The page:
OSLO & SPP
Oslo, the capital of Norway, is a hub of banking, shipping and trade in the country. It has a population of nearly 670,000 inhabitants. The vision for Oslo is a green, inclusive and smart city. Recently the City of Oslo was awarded the title of European Green Capital 2019.
As a member of the UN Global Compact, a voluntary initiative based on universal sustainability principles, the City of Oslo is committed to the Ten Principles concerning human rights, labor, environment and anti-corruption. The City of Oslo endeavors to enact and promote those principles in the city management and communicates publicly on the progress and the achievements. We communicate publicly about our efforts: https://www.unglobalcompact.org/participation/report/cop/create-and-submit/detail/348021
The climate goals for Oslo are to reduce direct GHG-emissions by 50 % by 2020 and by 95 % by 2030 (compared to 1990-level), and to make Oslo a fossil-free city by 2030.
Oslo’s Climate and Energy Strategy outlines the roadmap for how the green transformation should be implemented in order to achieve Oslo's climate goals, while developing and upgrading an urban community. One remarkable milestone is adoption of the Climate Budget 2020.
Oslo is the first city worldwide to adopt a Climate Budget following the Paris Agreement. Oslo`s Climate Budget is an integrated part of the Financial Budget. It includes 42 measures quantifying emission cuts needed by 2020.
Oslo aims at being a leader in using public procurement as a strategic tool to achieve our climate goals. The new Procurement Strategy of the City of Oslo adopted in October 2017 shows a reinforced commitment to sustainable procurement. The main target of the new Procurement Strategy is that “Oslo municipality shall carry out appropriate and cost-efficient procurement processes - delivering good and socially responsible solutions both in the short and the long term.” The Procurement Strategy has four sub-targets based on our vision for Oslo:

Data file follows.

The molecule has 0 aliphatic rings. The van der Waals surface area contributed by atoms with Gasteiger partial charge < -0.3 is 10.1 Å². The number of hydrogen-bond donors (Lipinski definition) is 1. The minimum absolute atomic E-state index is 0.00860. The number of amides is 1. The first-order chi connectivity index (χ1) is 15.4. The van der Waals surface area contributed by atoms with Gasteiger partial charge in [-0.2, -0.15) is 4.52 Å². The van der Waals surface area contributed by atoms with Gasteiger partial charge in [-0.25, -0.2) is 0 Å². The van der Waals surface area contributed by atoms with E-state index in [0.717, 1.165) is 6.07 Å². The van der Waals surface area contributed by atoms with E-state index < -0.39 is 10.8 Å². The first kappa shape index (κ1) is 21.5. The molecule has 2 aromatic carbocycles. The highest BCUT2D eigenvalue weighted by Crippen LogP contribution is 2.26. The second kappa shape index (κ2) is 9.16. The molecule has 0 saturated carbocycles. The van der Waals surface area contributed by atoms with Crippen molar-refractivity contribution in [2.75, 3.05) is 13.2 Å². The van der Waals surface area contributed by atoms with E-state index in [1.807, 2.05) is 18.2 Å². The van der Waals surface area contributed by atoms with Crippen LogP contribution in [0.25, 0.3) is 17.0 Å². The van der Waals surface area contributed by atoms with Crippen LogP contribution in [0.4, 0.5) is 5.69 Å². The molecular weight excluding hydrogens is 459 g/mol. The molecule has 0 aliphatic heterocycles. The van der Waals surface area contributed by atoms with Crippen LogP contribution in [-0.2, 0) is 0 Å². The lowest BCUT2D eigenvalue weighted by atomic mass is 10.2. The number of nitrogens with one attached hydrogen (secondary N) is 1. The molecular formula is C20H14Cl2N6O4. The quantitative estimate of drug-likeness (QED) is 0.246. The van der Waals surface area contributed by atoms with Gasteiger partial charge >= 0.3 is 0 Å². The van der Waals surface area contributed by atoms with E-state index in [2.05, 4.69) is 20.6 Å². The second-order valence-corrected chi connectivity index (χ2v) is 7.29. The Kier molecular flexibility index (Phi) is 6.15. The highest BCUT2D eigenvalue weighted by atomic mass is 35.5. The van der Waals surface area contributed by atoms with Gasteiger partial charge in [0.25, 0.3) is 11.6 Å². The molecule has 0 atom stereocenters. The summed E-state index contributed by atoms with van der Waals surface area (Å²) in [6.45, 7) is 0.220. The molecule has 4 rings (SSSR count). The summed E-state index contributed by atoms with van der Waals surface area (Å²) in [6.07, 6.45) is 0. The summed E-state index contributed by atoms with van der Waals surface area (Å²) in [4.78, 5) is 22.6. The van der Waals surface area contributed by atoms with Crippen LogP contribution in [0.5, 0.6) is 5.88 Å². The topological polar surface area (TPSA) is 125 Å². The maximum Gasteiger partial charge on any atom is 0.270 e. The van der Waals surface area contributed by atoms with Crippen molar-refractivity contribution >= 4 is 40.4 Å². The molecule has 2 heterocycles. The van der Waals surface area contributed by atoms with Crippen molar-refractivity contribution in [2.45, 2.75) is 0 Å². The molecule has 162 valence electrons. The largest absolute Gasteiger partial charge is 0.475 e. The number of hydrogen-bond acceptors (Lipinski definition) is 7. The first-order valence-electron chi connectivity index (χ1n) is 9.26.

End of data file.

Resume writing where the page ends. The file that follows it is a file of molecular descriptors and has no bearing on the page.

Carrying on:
- The Oslo Municipality's procurements shall effectively contribute to providing citizens and businesses with solutions and services in line with current and future needs
- Oslo Municipality's procurements shall make Oslo greener
- Oslo Municipality's procurements shall make Oslo more socially inclusive and fair
- Oslo Municipality's procurements shall make Oslo a smarter and more innovative city
The Procurement Strategy is fully aligned with the Climate Budget 2020. Both are built around three focus areas:
- Energy and buildings
- Resourse Efficiency
Oslo has made a significant progress in all the three areas.
The number of people travelling by public transport bicycle and on foot in Oslo is rising – at the expense of car traffic. Oslo has the world's highest proportion of electric cars and is called the “EV Capital of the World”. Local and national authorities have made buying and owning electric vehicles very attractive and have thus boosted the private market for zero emission vehicles. Today, 30 % of all new cars sold in Oslo are electric.
In November 2016 Oslo engaged in the BuyZETproject on procurement of innovative solutions for zero emission urban delivery of goods and services. BuyZET is an EU Horizon 2020 project coordinated by ICLEI. The project concept is realised by a set of activities that are applied in five participating cities: Rotterdam, Oslo and Copenhagen, as key project cities, and Brussels and Southampton as observer cities. The main goals of BuyZET project are:
- To boost demand for zero emission vehicles (ZEVs) and other zero emission urban delivery solutions on the European market;
- To develop procurement plans to achieve zero emission urban delivery of goods and services to the public sector, and thereby improve quality of life in European cities by:
- Minimising the number, distance and disruptiveness of motorised vehicle trips within the city,
- Maximising the proportion of those trips made by zero emission vehicles.